The Supreme Court split in what The Washington Postcalled an "unusual alignment" on Monday to dismiss a challenge to a lower court's findings on a Virginia gerrymandering issue.
Virginia's House Republicans were attempting to fight a ruling that said some of Virginia's legislative districts were racially gerrymandered, but the Supreme Court ruled they had no legal standing to continue doing so in a 5-4 split.
Justice Ruth Bader Ginsburg wrote the majority opinion, joined by Justices Clarence Thomas, Sonia Sotomayor, Elena Kagan, and Neil Gorsuch. Justice Samuel Alito wrote the dissenting opinion, backed up by Chief Justice John Roberts, and Justices Stephen Breyer and Brett Kavanaugh.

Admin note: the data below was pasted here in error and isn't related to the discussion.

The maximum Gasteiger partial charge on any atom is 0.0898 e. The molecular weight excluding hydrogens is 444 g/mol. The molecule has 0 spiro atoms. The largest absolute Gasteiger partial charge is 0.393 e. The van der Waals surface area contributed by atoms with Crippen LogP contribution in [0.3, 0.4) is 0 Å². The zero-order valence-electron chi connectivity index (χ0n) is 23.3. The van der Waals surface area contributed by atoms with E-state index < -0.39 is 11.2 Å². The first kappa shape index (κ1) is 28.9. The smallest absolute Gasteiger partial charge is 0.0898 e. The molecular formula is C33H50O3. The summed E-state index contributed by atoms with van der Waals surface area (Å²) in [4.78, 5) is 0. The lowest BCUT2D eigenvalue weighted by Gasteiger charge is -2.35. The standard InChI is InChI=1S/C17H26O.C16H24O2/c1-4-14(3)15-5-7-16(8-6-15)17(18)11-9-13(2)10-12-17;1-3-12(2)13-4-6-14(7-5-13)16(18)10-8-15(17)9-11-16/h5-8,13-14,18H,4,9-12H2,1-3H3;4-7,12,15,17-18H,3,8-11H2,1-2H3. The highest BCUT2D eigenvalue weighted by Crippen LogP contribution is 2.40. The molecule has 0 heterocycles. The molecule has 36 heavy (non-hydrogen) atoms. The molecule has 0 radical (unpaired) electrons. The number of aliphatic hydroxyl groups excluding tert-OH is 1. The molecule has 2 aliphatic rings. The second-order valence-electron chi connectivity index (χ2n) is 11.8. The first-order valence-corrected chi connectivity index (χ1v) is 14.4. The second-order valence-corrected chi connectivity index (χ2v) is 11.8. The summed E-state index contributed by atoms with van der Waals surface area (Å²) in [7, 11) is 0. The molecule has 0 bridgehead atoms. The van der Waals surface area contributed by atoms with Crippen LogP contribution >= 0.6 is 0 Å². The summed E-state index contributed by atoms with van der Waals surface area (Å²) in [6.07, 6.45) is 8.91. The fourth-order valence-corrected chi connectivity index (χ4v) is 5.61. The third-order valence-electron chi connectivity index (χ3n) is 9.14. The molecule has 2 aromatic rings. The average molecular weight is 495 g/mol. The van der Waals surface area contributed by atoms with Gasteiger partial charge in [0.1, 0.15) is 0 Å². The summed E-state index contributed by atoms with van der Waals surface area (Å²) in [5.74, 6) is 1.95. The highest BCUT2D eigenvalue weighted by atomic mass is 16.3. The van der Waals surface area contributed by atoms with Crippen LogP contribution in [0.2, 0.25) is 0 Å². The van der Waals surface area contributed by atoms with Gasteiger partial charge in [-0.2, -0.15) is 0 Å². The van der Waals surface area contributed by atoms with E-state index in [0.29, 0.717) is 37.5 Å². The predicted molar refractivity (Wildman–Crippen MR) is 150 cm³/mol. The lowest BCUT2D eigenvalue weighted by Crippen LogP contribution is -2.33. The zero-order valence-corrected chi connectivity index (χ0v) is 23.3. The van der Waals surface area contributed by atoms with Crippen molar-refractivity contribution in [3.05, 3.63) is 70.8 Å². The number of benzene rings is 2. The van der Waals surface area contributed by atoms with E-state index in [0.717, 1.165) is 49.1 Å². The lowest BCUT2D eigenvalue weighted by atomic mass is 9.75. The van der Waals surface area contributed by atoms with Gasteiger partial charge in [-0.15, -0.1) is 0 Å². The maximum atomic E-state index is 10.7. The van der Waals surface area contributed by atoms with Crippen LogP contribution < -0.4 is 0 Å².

Ginsburg argued that the House Republicans don't represent all of Virginia. "One House of its bicameral legislature cannot alone continue litigation against the will of its partners in the legislative process," she wrote.
The decision could give an advantage to Virginia's Democrats, the Post reports, as they look to take control of the state legislature for the first time since 1995. Virginia's Attorney General Mark Herring has opted not to appeal the ruling. Read more at The Washington Post. Tim O'Donnell